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Elderly mesothelioma victim leaves £40,000 settlement to charity
An elderly Essex man who developed mesothelioma after he was exposed to asbestos through his work has left the £40,000 settlement his estate received following his death to a number of charities.
Edmund Young, an industrial disease specialist at Fentons Solicitors LLP, said the former marine fitter, who was in his 80s and lived alone, was already suffering with unrelated liver cancer when he started his claim against his former employer and left instructions in his will to donate any settlement he might win to charity.
“When in April 2011 my client saw his GP complaining that he wasn’t able to walk for more than a few yards without wheezing, he was referred to his local hospital,” said Edmund, a partner with the firm. “Following an x-ray, which revealed a build-up of several litres of fluid in his chest, he underwent an operation to drain the fluid from his right lung. After further scans he was diagnosed with mesothelioma in July 2011.
“My client was already extremely ill when he instructed us to pursue a claim against his former employer - who he believed had exposed him to asbestos more than 50 years ago,” added Edmund. “Unfortunately, as is so often the case with aggressive illnesses such as mesothelioma, his symptoms deteriorated rapidly following his diagnosis up until his death in October 2011.”
Edmund said that throughout the 1950s and 60s his client had worked for a ship-repair company as a marine fitter on board ships docked in and around East London.
“His job had involved stripping down and building boilers alongside teams of pipe-fitters and laggers,” said Edmund. “Much of his work took place within the cramped conditions of boiler rooms where space was always extremely limited. The boilers and surrounding pipework were all lagged with asbestos and there were always at least half-a-dozen pipe-fitters and laggers mixing up asbestos in steel drums often within just a few feet away.
“When they weren’t re-lagging the pipes with wet asbestos the laggers would cut it to size with hacksaws before applying the material dry,” he added. “The cutting process alone created huge plumes of asbestos dust yet despite the cramped conditions, there was never any form of ventilation or extraction system in place and my client was never provided with a face mask or any kind of respiratory equipment.”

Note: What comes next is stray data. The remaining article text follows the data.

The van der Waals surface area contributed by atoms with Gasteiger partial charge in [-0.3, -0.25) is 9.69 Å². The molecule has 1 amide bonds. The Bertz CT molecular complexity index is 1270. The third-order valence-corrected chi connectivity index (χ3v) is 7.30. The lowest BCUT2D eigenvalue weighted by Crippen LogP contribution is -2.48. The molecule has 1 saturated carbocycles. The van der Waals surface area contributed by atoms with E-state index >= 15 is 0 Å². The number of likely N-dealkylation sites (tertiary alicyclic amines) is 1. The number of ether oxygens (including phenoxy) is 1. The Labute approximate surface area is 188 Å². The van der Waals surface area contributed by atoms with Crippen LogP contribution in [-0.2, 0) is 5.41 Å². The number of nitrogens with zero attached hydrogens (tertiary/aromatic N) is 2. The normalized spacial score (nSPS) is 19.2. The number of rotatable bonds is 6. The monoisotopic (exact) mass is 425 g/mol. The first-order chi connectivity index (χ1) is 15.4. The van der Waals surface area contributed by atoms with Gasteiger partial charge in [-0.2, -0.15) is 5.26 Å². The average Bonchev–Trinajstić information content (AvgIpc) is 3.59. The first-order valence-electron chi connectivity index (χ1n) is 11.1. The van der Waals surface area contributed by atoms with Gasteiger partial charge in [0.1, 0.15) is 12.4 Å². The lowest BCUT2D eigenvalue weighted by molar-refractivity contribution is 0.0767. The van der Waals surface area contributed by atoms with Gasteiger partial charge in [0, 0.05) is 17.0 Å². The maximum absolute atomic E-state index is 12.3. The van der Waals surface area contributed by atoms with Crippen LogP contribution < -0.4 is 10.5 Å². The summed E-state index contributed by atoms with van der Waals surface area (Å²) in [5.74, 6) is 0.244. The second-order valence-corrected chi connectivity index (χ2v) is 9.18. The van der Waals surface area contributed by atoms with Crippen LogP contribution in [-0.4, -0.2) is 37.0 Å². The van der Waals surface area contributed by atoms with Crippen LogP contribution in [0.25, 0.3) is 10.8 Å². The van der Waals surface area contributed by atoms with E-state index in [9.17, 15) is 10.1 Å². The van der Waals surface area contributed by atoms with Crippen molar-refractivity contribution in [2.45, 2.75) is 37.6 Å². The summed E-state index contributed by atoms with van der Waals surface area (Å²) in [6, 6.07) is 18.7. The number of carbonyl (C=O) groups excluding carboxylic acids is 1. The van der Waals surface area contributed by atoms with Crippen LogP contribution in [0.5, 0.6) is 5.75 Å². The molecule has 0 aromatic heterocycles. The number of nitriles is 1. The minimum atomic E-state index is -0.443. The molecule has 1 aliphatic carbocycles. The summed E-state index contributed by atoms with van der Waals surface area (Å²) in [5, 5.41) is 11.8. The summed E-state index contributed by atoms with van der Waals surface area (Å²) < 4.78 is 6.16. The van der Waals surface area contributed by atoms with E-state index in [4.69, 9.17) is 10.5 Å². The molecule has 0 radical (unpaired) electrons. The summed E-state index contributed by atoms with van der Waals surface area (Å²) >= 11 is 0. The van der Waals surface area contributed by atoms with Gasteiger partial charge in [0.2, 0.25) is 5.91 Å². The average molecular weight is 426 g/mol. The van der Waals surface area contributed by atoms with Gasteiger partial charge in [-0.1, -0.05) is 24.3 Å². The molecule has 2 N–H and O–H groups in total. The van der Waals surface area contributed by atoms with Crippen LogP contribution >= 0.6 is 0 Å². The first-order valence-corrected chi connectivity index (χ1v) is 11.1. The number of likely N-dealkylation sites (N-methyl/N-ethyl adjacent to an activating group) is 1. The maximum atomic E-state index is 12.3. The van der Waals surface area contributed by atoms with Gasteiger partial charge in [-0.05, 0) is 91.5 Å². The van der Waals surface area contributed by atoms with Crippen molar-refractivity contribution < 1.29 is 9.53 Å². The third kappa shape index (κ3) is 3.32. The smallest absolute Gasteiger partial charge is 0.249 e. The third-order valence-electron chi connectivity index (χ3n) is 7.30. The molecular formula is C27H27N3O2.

Edmund said his client remembered how the air inside the boiler rooms was often thick with asbestos fibres which would settle on his clothes, hair and shoes.
“There were occasions when asbestos debris would fall on his head and shoulders from all the lagging work taking place above him or times when he’d be able to write his own name in the dust on the walls and floor,” said Edmund. “Despite the presence of so much dust and the fact that there was never any way to avoid inhaling the toxic fibres in the air, he was never advised of the risks involved with working with asbestos.”
In the months leading up to his death, the claimant, who was unmarried and had no immediate family, was looked after at home by friends as well as a team of specialist cancer nurses from his local hospital. As his symptoms deteriorated and he eventually reached the point where he was unable to move or eat unaided, he appointed professional executors to manage his will, instructing them to leave any potential settlement he was to receive to various charities.
Edmund said that the first post-mortem carried out on his client failed to confirm mesothelioma as a cause of death. As this was a significant hurdle in pursuing damages, Edmund insisted on submitting lung tissue samples to a second pathologist. “When the second pathologist confirmed both liver cancer and mesothelioma as causes of death, the first pathologist changed his mind and accepted our expert’s findings.
“Sadly, my client died before he was able to see his fight for justice succeed,” said Edmund. “As he was already suffering with unrelated liver cancer, it was determined that the mesothelioma would not significantly reduce his life expectancy and as such, his settlement was lower than it could have been. However, if there is any good to come from this case it is that a number of charities will hopefully benefit from the money he so generously left them.”
If you think that you have a case or require further information contact Fentons on 0800 0191 297 or fill in the online claims questionnaire.
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